THE BLOG

In Italy, There's Always the Food -- Right, Kids?

04/04/2014 03:47 pm ET | Updated Jun 04, 2014

It was our day to ski and we couldn't wait.

We were in Cortina D'Ampezzo, the legendary resort that hosted the 1956 Winter Olympics, but snow was billowing out of the sky thick and heavy, like feathers from a ripped pillow. Now what?

Days later, same problem: We were in Italy's world-famous Piemonte region, in a little town called Cortemilia that's known for its wine, hazelnuts and picture-perfect scenery. A relentless downpour stood between us and the photo safari through the countryside. What next?

Well, if you're Italian, or you've ever visited Italy, you know what comes next. You eat! And that's especially true if you're traveling with kids.

In Italy, where food is tied to the national identity like strands of spaghetti wrapped around a fork (sorry, couldn't resist!), you always have the cuisine to fall back on. And what a fall it is.

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Let them eat cake in Cortina

Know that saying, "Life is short. Eat dessert first"? In Italy, they live it.

Our first Italian breakfast at the Park Hotel Faloria featured an extensive selection of pastries and cakes. Sure, there were eggs, sausage and sliced meats with cheeses, too, but do you really expect the kids to choose that when they could have a chocolate croissant or hazelnut pound cake?

Our 11-year-old son -- obviously going through a growth spurt -- zeroed in on the chocolate croissants, which were made in the Italian style. The adults, still trying to retain their low-carb regimen, gazed at his plate longingly.

What impressed us is that dessert seemed to be a never-ending course that extended through the day. Even when we stopped for lunch at the Embassy Bar in downtown Cortina d'Ampezzo, the sandwiches were flanked by ubiquitous, tasty Italian cookies. There was no escape. I even packed two boxes for later in my Delsey travel case.

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You may not know this, unless you happen to travel often with young children, but if you start too early with the sweets it leads to an unsustainable sugar high, and it doesn't always end well. Fortunately, the hotel had an indoor swimming pool where the kids could wind down at the end of the day before crashing.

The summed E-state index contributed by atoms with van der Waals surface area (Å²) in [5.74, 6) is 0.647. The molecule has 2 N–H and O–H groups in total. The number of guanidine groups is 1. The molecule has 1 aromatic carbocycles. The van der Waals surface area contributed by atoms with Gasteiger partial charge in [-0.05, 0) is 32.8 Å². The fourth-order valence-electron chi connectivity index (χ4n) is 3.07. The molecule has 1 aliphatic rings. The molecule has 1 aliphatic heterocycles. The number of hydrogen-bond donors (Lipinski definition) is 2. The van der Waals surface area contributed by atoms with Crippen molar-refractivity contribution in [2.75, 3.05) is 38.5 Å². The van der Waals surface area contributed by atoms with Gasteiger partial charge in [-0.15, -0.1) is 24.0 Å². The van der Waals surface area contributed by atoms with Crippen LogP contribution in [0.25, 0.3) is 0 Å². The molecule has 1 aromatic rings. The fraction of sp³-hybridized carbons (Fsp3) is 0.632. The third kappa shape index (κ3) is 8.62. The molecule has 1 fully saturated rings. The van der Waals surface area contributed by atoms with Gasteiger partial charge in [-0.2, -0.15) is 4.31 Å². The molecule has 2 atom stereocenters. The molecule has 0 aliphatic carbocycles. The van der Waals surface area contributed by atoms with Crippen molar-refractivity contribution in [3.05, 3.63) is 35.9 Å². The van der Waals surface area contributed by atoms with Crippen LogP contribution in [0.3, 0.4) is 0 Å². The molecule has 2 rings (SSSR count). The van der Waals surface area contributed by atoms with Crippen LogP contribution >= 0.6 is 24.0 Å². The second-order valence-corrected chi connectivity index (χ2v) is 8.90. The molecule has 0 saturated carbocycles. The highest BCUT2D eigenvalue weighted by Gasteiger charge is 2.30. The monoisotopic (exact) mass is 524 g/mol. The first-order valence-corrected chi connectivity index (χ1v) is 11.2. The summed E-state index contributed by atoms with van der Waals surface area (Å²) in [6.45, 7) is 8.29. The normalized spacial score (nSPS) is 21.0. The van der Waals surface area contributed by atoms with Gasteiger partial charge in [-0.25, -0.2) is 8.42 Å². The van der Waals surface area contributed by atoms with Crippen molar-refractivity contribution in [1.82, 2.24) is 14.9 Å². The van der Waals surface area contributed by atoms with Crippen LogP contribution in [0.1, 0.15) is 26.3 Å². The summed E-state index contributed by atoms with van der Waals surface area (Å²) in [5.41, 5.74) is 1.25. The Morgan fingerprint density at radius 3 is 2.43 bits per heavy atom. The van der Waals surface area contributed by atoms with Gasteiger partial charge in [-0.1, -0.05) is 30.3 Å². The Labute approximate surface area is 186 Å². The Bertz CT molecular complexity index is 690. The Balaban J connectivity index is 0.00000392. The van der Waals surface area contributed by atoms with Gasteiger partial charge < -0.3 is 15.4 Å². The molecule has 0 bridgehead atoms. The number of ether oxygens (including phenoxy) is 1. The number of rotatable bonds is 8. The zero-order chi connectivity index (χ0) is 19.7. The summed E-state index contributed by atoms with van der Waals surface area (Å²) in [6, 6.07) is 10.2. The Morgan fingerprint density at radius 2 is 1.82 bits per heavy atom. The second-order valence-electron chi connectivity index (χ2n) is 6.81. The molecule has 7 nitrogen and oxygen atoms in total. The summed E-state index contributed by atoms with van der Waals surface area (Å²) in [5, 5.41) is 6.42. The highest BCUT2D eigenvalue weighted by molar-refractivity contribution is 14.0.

Comfort food in Cortemilia

We love picnics, especially when we're in Europe and dining out can quickly add to the expense of a trip. The frenetic, maddeningly crowded grocery stores have become our best friend. But there are exceptions. When you're in an area whose identity is so closely tied to its food, the picnic can wait for another day.

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In Cortemilia, after we checked in to the Villa San Carlo, we discovered that the food is the main attraction -- dishes like ravioli and risotto are made according to recipes passed along from one generation to the next. Chef Carlo Zarri invited us into the kitchen to show us how he made these authentic Piemonte pastas according to a recipe passed down from his father, who learned it from his father.

The pasta is painstakingly made by hand, with a simple dough made from egg and flour and a filling of spinach and sausage. All the ingredients are fresh and local. Zarri explained that it must be done this way in order to remain authentic, something we appreciated when we sampled it.

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Even our middle son, Iden, a picky eater who has a reputation from Honolulu to Rome for turning down food made by the finest chefs, could not resist Zarri's cooking. Cortemilia cuisine is heavily influenced by hazelnuts, which are grown in the area (think hazelnut-covered cake, hazelnut ice cream, hazelnut-encrusted cheese, hazelnut liqueur) and red wines made in Barolo.

For us, the takeaway was simple: You can't control the weather, but you can travel to a place where the food is always terrific. For us, that place was Italy. Sure, the Italian Dolomites are awe-inspiring (when you can see them). Yes, Piemonte, with its terraced hills punctuated by hazelnut groves and vineyards, has to be seen.

But more than that they have to be savored -- one bite at a time.